I have a feeling that the new German government and Chancellor Scholz do not understand Serbian people at all. Because the issue of Kosovo and imposing sanctions against Russia are two non-negotiable things. These are red lines for us. If the position of the EU is that they do not want us in the organization, that is their position, not ours. They should know that we will never recognize Kosovo’s independence.
– There is nothing specific about the European prospect, there is not even an approximate date when Serbia and other Balkan countries could join the EU. In the meantime, Ukraine, Moldova and Georgia could get candidate status at the next EU summit, while Albania and Northern Macedonia, despite having fulfilled all the conditions, have not yet started the accession negotiations.
– Since Romania and Bulgaria joined the EU, political interests have outweighed the so-called Copenhagen criteria that candidate countries must meet in order to join the organization. At that time, it was in the interests of the US to get Bulgaria and Romania into the EU, as they had already joined NATO before that. If you look at the criteria for starting the negotiation process, you see that North Macedonia, which has given up its name and history, deserves to have them started. But Bulgaria is blocking it purely for political reasons. When it comes to candidate status for Ukraine, politics intervenes. It is incredible that a country where there is fighting and whose political institutions are not functioning, can get a candidate status. As for the Balkans, Greek Prime Minister Mitsotakis said at a recent meeting in Thessaloniki that the countries of the region should join the EU no later than 2033, but further EU expansion seems highly problematic. The EU, even in its current form, cannot function properly and needs internal reforms. The organization is unwieldy and does not function properly even with the current number of members. I am not only saying this as a representative of a candidate country, I have many friends in Europe who are pointing this out. This has been clearly demonstrated by two big crises: the migrant crisis and the pandemic.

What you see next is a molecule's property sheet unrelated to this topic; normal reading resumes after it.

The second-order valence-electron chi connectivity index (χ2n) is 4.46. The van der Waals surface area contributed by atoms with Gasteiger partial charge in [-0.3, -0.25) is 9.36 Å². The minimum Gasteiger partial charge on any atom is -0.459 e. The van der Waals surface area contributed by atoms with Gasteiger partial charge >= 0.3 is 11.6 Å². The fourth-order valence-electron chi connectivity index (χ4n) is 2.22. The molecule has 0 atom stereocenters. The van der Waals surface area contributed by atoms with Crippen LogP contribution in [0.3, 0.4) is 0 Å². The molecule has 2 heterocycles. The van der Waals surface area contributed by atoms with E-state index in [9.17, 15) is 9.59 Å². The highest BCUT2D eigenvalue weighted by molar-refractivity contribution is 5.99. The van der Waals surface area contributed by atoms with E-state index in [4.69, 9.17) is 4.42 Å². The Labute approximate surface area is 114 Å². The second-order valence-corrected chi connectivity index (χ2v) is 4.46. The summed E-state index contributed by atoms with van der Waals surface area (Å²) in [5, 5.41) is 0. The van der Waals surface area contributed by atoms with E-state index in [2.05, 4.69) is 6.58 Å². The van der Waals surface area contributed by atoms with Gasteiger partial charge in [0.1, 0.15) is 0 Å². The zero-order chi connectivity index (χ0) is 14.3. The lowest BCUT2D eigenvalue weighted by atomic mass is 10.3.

President Vučić said that the first time he had heard from about the need to recognize Kosovo was from the EU.
– You have many friends in Europe, do you hear views on the Ukrainian crisis contrary to the mainstream?
– Indeed, part of the political elite in Europe does not have the kind of bias and aggressive Russophobia that we see on the left and green political spectrum. I hear from representatives of European right-of-center and conservative parties about the importance of starting negotiations as soon as possible. At the same time, they consider it essential that the interests of all, and above all the inhabitants of the regions where the fighting is taking place, are taken into account. Individual politicians and intellectuals in large European countries with whom I have had the opportunity to speak want the reasons leading to the current situation to be taken into account. They believe that there can be no talk of peace by claiming that one side is to blame. They ponder what a compromise that would lead to peace and also create the conditions for renewed political and economic relations with Russia in the long term could look like objectively. At the moment, there are many prominent forces in Europe advocating that Russia should be permanently pushed out of the continent into Asia. But there are also many heavyweight politicians who believe that this would harm, above all, the old continent itself, because for centuries Russia has been part of it and had a direct impact on the development of Europe. Crises had happened before. But relations had always been restored. Even after difficult wars in which Russia opposed western countries, such as the Crimean War, they became allies in world wars again. That is why I often hear reasonable voices saying that there is no need to fall into anti-Russia hysteria which is harmful for Europe itself and its future.”